Smoking-Induced Gene Expression Changes in the Bronchial Airway Are Reflected in Nasal and Buccal Epithelium


Show simple item record Sridhar, Sriram en_US Schembri, Frank en_US Zeskind, Julie en_US Shah, Vishal en_US Gustafson, Adam M en_US Steiling, Katrina en_US Liu, Gang en_US Dumas, Yves-Martine en_US Zhang, Xiaohui en_US Brody, Jerome S en_US Lenburg, Marc E en_US Spira, Avrum en_US 2011-12-29T23:59:38Z 2011-12-29T23:59:38Z 2008 en_US 2008-5-30 en_US
dc.identifier.citation Sridhar, Sriram, Frank Schembri, Julie Zeskind, Vishal Shah, Adam M Gustafson, Katrina Steiling, Gang Liu, Yves-Martine Dumas, Xiaohui Zhang, Jerome S Brody, Marc E Lenburg, Avrum Spira. "Smoking-induced gene expression changes in the bronchial airway are reflected in nasal and buccal epithelium." BMC Genomics 9:259. (2008) en_US
dc.identifier.issn 1471-2164 en_US
dc.description.abstract BACKGROUND: Cigarette smoking is a leading cause of preventable death and a significant cause of lung cancer and chronic obstructive pulmonary disease. Prior studies have demonstrated that smoking creates a field of molecular injury throughout the airway epithelium exposed to cigarette smoke. We have previously characterized gene expression in the bronchial epithelium of never smokers and identified the gene expression changes that occur in the mainstem bronchus in response to smoking. In this study, we explored relationships in whole-genome gene expression between extrathorcic (buccal and nasal) and intrathoracic (bronchial) epithelium in healthy current and never smokers. RESULTS: Using genes that have been previously defined as being expressed in the bronchial airway of never smokers (the "normal airway transcriptome"), we found that bronchial and nasal epithelium from non-smokers were most similar in gene expression whencompared to other epithelial and nonepithelial tissues, with several antioxidant, detoxification, and structural genes being highly expressed in both the bronchus and nose. Principle component analysis of previously defined smoking-induced genes from the bronchus suggested that smoking had a similar effect on gene expression in nasal epithelium. Gene set enrichment analysis demonstrated that this set of genes was also highly enriched among the genes most altered by smoking in both nasal and buccal epithelial samples. The expression of several detoxification genes was commonly altered by smoking in all three respiratory epithelial tissues, suggesting a common airway-wide response to tobacco exposure. CONCLUSION: Our findings support a relationship between gene expression in extra- and intrathoracic airway epithelial cells and extend the concept of a smoking-induced field of injury to epithelial cells that line the mouth and nose. This relationship could potentially be utilized to develop a non-invasive biomarker for tobacco exposure as well as a non-invasive screening or diagnostic tool providing information about individual susceptibility to smoking-induced lung diseases. en_US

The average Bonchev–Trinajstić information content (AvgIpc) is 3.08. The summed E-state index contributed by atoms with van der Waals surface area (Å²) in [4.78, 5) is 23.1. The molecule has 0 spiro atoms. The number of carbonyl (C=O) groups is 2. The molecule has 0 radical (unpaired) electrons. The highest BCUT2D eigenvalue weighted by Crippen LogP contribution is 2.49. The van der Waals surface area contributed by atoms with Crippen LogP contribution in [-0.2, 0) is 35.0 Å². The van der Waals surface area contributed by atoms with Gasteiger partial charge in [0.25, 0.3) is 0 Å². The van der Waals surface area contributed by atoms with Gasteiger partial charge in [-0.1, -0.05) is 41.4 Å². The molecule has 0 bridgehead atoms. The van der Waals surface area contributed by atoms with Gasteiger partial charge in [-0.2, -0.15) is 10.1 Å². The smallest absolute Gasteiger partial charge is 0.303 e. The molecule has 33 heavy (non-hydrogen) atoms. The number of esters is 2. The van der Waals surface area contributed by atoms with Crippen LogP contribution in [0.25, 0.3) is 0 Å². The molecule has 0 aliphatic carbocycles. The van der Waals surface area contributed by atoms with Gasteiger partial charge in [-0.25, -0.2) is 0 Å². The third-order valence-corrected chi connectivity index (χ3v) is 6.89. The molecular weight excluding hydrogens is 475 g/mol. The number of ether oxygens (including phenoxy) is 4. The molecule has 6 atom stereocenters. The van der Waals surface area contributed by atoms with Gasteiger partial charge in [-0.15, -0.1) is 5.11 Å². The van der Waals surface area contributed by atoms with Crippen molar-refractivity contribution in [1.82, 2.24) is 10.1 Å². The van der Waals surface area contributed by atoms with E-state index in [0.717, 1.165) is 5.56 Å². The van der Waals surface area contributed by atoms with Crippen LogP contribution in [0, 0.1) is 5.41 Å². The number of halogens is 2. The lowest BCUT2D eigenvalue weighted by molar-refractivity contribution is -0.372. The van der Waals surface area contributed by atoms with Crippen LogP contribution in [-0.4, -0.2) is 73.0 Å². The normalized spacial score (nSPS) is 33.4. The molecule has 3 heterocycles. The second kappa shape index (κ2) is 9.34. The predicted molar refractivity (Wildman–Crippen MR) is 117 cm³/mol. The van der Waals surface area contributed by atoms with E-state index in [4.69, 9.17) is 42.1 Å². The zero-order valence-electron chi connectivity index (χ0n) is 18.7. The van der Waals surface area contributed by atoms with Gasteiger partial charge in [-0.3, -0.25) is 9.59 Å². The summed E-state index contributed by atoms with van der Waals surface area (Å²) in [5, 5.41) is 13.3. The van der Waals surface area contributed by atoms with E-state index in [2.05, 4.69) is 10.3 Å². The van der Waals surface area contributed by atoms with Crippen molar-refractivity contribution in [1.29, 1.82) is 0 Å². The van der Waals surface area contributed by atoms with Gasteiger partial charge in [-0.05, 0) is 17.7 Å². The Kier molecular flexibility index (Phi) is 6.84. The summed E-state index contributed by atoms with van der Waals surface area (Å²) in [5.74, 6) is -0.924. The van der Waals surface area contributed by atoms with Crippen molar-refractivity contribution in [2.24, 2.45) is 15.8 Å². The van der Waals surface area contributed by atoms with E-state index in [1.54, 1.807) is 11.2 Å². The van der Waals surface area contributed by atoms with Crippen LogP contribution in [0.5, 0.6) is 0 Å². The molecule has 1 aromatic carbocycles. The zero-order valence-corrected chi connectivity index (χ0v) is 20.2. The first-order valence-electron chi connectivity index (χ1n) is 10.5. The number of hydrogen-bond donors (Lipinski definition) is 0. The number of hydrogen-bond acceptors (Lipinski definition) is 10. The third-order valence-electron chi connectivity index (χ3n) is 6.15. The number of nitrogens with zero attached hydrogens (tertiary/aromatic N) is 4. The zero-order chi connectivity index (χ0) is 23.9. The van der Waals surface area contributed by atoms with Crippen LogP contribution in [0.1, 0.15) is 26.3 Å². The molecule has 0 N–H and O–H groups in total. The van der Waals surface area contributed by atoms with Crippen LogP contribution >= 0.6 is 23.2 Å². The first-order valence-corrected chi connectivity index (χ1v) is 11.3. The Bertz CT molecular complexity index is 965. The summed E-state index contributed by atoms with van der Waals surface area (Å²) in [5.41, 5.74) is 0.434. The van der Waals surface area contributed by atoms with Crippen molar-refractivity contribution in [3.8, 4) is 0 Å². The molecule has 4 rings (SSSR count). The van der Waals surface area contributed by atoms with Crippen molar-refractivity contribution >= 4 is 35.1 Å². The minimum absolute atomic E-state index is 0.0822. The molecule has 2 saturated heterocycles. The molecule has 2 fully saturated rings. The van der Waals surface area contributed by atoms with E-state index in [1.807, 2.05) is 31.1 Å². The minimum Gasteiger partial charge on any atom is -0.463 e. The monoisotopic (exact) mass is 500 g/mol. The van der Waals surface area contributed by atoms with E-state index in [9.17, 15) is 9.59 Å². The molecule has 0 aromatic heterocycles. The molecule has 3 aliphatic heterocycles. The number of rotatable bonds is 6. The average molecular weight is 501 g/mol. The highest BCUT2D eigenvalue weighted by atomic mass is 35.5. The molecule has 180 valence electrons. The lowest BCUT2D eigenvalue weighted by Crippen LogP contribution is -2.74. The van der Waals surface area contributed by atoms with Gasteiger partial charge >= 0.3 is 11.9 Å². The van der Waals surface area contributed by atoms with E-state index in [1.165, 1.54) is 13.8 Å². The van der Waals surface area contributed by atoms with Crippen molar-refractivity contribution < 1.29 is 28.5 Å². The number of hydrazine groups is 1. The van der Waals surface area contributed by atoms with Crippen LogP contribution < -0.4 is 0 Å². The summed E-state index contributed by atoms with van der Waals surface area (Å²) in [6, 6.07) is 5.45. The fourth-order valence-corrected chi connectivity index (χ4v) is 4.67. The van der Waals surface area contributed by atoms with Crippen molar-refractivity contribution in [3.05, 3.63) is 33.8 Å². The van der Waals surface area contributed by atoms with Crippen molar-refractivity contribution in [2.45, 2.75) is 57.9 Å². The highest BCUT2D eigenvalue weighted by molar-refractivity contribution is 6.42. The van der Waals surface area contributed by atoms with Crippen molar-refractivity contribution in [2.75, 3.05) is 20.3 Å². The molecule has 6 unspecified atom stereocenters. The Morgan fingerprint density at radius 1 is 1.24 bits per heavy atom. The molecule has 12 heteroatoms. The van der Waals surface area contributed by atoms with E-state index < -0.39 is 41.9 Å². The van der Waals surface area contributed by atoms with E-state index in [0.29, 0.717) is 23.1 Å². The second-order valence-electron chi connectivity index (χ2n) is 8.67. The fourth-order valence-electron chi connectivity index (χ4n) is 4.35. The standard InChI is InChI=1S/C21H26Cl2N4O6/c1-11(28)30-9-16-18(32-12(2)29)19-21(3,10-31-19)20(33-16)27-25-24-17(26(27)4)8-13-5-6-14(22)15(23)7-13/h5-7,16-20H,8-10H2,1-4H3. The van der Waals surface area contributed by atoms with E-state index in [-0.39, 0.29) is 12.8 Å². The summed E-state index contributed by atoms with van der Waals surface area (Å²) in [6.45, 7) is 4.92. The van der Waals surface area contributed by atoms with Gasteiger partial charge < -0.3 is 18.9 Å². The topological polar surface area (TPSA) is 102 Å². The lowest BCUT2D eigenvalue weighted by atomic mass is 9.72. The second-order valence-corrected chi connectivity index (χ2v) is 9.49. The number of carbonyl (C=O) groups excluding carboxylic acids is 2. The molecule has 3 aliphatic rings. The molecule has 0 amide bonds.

dc.description.sponsorship Doris Duke Charitable Foundation; National Institute of Health and National Cancer Institute (R01CA124640); National Institute of Health and National Institute of Environmental Health Sciences (U01ES016035) en_US
dc.language.iso en en_US
dc.publisher BioMed Central en_US
dc.rights Copyright 2008 Sridhar et al; licensee BioMed Central Ltd. This is an Open Access article distributed under the terms of the Creative Commons Attribution 2.0 License (, which permits unrestricted use, distribution, and reproduction in any medium, provided the original work is properly cited. en_US
dc.rights.uri en_US
dc.title Smoking-Induced Gene Expression Changes in the Bronchial Airway Are Reflected in Nasal and Buccal Epithelium en_US
dc.type article en_US
dc.identifier.doi 10.1186/1471-2164-9-259 en_US
dc.identifier.pubmedid 18513428 en_US
dc.identifier.pmcid 2435556 en_US

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